STAFF at Newport’s Passport Office joined thousands of colleagues by going on strike over staffing levels today.
The Public and Commercial Services Union (PCS) said the 24-hour strike action was a “bid to end staffing shortages that have caused the ongoing backlog crisis”.
The PCS branch chairman at the Passport Office in Newport, Ben Rapier, said 90% of its members in Newport supported the action.
He said: “We have had strong support on the picket lines from members. Although the counters were open, management had to scale back the applications and there weren’t as many interviews being held.
“Members of the public spoke to staff at the picket line. They were all aware of the backlog that the Passport Office has and we explained that it was caused by job cuts and they were very understanding.”
The union says that although a new recruitment drive is under way, many of the posts are not permanent jobs and are only likely to replace the 8% of staff — around 300 full-time equivalent posts — that the agency forecasts will leave every year anyway.
The Passport Office has cut hundreds of staff since 2010. The number of full-time staff there fell from 3,700 at the end of 2010 to 3,164 by 2012, but rose to 3,333 by the end of 2013.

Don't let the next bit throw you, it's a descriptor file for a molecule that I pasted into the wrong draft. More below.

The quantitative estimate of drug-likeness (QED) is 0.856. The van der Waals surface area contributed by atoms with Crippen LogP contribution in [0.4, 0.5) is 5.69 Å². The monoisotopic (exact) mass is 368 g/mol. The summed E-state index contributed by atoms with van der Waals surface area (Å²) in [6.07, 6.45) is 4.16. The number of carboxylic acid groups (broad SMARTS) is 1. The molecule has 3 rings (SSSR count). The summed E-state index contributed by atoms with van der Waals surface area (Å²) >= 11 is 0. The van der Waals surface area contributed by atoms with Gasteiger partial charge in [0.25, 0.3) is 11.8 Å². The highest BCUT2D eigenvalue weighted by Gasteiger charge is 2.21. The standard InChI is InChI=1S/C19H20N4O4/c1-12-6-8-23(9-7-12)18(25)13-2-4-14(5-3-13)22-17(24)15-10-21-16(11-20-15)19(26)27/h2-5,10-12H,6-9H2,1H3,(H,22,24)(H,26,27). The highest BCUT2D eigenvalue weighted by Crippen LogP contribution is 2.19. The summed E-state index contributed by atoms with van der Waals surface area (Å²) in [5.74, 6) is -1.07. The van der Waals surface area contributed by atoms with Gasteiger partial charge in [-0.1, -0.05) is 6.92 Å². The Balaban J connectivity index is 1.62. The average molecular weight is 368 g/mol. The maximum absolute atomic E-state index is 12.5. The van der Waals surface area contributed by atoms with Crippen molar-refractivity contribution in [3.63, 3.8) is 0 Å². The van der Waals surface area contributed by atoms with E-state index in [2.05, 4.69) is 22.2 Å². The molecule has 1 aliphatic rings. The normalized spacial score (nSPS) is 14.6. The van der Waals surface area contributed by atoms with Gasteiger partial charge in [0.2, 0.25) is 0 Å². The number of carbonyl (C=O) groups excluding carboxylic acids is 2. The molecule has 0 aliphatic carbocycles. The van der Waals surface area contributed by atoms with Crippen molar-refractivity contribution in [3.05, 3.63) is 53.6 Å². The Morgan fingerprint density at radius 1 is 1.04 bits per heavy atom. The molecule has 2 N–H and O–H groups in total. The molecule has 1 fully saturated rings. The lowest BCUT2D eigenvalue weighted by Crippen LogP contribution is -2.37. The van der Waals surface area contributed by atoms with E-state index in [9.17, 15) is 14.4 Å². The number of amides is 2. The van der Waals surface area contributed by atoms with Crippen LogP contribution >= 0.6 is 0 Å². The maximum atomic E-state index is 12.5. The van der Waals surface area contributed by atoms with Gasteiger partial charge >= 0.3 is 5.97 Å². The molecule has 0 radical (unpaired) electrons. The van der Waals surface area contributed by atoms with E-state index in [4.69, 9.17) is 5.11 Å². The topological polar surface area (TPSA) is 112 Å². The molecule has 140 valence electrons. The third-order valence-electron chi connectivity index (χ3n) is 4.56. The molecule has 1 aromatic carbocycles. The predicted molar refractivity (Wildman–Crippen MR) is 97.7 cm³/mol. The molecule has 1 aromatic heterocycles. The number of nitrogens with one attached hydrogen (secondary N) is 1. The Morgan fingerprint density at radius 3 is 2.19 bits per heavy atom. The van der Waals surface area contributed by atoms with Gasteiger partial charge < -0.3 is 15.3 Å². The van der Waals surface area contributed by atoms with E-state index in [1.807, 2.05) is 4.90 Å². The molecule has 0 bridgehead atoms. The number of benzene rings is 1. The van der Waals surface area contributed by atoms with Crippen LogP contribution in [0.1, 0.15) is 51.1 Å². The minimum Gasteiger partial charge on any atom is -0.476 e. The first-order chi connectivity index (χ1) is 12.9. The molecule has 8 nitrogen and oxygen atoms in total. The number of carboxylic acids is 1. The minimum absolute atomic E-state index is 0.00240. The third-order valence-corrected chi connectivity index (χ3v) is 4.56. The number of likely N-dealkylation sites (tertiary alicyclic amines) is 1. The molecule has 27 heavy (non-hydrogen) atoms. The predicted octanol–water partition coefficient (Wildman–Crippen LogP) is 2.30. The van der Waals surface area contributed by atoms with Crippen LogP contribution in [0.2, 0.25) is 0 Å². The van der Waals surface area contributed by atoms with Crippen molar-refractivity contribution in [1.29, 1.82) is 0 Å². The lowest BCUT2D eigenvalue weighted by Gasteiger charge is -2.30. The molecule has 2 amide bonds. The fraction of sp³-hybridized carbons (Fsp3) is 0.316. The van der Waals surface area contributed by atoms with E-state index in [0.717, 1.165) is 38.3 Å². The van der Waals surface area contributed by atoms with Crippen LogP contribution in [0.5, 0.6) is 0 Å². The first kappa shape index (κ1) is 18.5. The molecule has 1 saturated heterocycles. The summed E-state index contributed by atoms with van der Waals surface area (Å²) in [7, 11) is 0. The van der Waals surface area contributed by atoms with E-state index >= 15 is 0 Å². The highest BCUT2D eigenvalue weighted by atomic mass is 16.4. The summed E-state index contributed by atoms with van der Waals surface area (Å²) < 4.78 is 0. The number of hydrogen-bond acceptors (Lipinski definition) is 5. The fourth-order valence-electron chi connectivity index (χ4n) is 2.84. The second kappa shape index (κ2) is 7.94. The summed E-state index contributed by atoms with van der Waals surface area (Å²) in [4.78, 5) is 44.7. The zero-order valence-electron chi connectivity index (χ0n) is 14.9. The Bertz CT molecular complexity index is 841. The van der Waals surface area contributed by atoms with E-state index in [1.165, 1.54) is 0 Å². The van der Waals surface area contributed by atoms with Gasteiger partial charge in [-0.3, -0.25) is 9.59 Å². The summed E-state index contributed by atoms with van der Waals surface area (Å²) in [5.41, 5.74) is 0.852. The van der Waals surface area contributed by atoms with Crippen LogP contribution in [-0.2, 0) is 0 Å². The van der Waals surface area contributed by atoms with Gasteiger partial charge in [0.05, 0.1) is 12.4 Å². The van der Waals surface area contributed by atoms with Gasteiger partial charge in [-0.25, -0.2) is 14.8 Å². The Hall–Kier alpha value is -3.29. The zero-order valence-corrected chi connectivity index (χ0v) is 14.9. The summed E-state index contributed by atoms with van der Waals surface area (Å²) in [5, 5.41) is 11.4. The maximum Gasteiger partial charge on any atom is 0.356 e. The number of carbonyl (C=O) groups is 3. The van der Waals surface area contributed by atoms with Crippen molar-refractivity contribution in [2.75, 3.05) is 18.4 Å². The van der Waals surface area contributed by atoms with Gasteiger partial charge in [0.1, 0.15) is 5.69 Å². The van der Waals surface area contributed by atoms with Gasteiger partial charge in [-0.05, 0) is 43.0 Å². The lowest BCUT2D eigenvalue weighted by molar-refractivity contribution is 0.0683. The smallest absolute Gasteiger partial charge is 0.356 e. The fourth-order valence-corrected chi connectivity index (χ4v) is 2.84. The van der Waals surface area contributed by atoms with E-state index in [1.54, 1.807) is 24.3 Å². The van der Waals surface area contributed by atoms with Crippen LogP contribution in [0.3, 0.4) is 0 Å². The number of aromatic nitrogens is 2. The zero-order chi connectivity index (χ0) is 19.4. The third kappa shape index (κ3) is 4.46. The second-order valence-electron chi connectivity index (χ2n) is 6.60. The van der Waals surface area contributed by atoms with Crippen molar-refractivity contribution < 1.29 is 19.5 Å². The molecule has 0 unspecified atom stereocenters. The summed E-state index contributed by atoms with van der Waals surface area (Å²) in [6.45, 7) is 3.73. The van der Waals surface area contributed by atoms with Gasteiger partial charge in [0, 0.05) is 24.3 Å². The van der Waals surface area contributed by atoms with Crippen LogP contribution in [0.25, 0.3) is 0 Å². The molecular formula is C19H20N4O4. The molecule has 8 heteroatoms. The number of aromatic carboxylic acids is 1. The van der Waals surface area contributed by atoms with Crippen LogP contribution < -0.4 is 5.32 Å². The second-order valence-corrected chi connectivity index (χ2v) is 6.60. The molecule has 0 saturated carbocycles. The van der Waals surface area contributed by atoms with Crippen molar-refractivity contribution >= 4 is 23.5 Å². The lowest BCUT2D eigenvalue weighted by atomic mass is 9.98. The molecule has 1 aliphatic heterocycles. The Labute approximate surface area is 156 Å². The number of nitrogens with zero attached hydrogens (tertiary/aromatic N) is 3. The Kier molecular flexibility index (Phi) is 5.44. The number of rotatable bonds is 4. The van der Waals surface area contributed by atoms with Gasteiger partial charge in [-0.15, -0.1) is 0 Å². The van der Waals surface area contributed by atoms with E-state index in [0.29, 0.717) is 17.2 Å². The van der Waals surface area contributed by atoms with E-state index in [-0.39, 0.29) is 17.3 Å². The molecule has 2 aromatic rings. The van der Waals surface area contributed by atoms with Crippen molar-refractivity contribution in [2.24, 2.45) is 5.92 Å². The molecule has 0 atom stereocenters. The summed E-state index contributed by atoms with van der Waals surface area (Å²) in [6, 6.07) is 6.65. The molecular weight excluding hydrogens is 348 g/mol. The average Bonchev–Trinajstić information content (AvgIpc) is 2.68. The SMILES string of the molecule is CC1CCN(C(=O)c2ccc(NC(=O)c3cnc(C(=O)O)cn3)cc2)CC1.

The last time the Passport Office increased staffing was after the union’s 2012 dispute over jobs across the Home Office.
At that time the shortage was most obvious at the borders, with queues building up at airports, and undertrained staff were being drafted in from across the department and other government departments.
To cope with this year’s crisis, the Passport Office has drafted in staff from other Home Office agencies, extended opening hours for processing centres and offered enhanced overtime payments.
The union is also in dispute over pay in the Passport Office, where staff can be paid up to £3,000 less than their colleagues doing similar work in other areas of the Home Office, and the threat of more privatisation. The PCS says that the agency appears to have accepted the argument over pay but would still have to put a business case to the Treasury for funds.
A Home Office spokesman called the strike “irresponsible” as it would “inconvenience customers” and “jeopardise their holidays”.
The Home Office said that contingency plans were in place to keep disruption to a minimum, so all HM Passport Office customer service centre counters remained open and passports for those with urgent travel needs were issued.